It was likely something he’d been envisioning since Warriors coach Steve Kerr told Bell he would be starting two days ago.
“At first I was thinking of things to troll the other team but as I got closer to the game, I was like let me focus on the game,” Bell said. “Then when I saw we won the game, I started trolling a little bit.”
Before the trolling, there was the teasing in the form of production. The eye-popping alley-oop from Zaza Pachulia and even the wild play of fouling Justin Holiday on a corner jumper that almost looked violent.
He was clearly pumped for the opportunity to play against a team that didn’t give him a second thought and his veteran teammates took every opportunity to press his buttons.
“I remember Klay said something, like they don’t want you JB,” he said. “Everybody kept reminding me of it today.”
And it will be a topic of conversation for the immediate future, especially as the Bulls are in the search for young, athletic talent they can build around.
One for the books
The 49-point drubbing was third-worst in franchise history and the Bulls are now the owners of the NBA’s worst record at 3-14, along with having the worst point differential at -12.9 points per game.
The second and third quarters were embarrassing, as the Warriors outscored the Bulls 81-34 in easy fashion. Usually in those occurrences, Hoiberg will make an opening statement to the media about the effort lacking before taking questions.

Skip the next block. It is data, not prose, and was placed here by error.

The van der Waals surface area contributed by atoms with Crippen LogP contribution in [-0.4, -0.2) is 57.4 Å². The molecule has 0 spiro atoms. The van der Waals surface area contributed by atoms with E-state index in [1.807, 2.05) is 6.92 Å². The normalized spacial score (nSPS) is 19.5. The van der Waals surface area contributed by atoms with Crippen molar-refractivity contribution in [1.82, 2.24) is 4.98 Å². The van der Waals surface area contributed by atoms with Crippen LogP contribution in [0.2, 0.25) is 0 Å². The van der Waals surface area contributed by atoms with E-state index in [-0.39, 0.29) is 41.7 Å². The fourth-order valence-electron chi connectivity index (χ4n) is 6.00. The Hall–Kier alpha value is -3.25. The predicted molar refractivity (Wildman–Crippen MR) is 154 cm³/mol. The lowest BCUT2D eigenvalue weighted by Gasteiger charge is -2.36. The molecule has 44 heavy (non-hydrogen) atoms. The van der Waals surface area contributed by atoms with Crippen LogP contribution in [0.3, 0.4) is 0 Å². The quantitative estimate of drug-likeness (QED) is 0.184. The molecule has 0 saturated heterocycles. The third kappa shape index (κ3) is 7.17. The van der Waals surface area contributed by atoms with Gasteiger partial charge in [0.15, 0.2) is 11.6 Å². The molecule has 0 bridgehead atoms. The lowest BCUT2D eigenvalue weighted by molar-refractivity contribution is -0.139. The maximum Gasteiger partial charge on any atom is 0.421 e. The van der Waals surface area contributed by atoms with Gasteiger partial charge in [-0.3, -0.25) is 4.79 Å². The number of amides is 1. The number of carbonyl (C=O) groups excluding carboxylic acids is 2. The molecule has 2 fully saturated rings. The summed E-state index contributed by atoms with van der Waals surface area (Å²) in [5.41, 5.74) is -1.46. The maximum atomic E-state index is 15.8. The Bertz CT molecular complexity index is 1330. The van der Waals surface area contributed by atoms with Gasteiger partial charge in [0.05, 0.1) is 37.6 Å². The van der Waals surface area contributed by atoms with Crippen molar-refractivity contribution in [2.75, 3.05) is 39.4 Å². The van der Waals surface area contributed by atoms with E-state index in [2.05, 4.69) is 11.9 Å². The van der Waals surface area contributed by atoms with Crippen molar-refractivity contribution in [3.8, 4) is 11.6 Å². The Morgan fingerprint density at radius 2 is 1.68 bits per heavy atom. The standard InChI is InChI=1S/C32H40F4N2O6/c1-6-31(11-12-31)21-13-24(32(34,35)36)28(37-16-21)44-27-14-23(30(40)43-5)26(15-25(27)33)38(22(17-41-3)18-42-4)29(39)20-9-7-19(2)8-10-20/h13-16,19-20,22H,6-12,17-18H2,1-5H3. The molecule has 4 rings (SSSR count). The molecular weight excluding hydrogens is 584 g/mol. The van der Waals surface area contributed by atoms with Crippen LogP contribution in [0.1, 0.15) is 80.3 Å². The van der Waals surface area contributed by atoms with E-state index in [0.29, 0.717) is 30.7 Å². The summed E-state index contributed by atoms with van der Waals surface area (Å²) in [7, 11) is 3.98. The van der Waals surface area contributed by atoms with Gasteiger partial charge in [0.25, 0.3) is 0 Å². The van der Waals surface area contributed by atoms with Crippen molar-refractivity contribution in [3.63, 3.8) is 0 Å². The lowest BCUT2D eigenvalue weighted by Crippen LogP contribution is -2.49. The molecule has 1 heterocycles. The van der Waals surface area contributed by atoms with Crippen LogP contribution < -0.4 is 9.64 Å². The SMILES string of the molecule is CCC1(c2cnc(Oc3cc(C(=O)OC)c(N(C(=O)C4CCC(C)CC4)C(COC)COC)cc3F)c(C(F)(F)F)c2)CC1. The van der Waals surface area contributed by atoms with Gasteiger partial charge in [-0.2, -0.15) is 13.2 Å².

Friday was no different.
“From Day 1, going back into September, the biggest thing we talked about as a team was fighting through the tough times, handling adversity. Well…we went out and had a great start. Actually had a lead after the first quarter. They go on a run and we’ve seen this before, we put our heads down, we don’t’ fight through it, we start separating and lose trust in each other. That can’t continue to happen. We gotta find a way to battle through the tough times. Quit putting our heads down, find a way to toughen up and stay in the game.”
Hoiberg was asked what kind of effect this can have on a team if these type of beatdowns continue and he didn’t mince words—a shift of sorts from his usual straight-faced demeanor.
“Tonight, they got it going, we didn’t handle it well,” he said. “We stopped getting back. They were getting whatever they wanted. You’ve got to find a way to fight through that. If we don’t learn that soon, we’re going to keep getting our asses kicked.”
Robin Lopez said it’s a collective issue and one that needs to be fixed. Perhaps in a clear moment of self-awareness, Dunn said he can see when the Bulls stop competing.
“You can definitely see it. I think it’s the youth,” Dunn said. “We’re not used to that. In the NBA, people can put up points very quickly. It comes with the territory.”
He’s still a rookie, folks
Lauri Markkanen showed some signs of the west-coast swing getting to him in the fatigue department, struggling in his third straight game Friday.
The Bulls have made it a priority to get Markkanen better shots and cleaner opportunities but they were in short order as he was four of 16 from the field in 27 minutes.
There wasn’t much quality to go around anyways as the Bulls shot 35 percent and fell behind by as many as 49. After scoring 26 with 13 rebounds against Phoenix last Sunday, he’s averaged 10 points on nine of 42 shooting (21 percent).
“Today they didn’t fall in the second half—actually, in the first half either,” Markkanen said. “I’ve just got to work more. I’ve had a couple nights now where I don’t make shots. But I did have good looks, though, they just didn’t fall tonight.”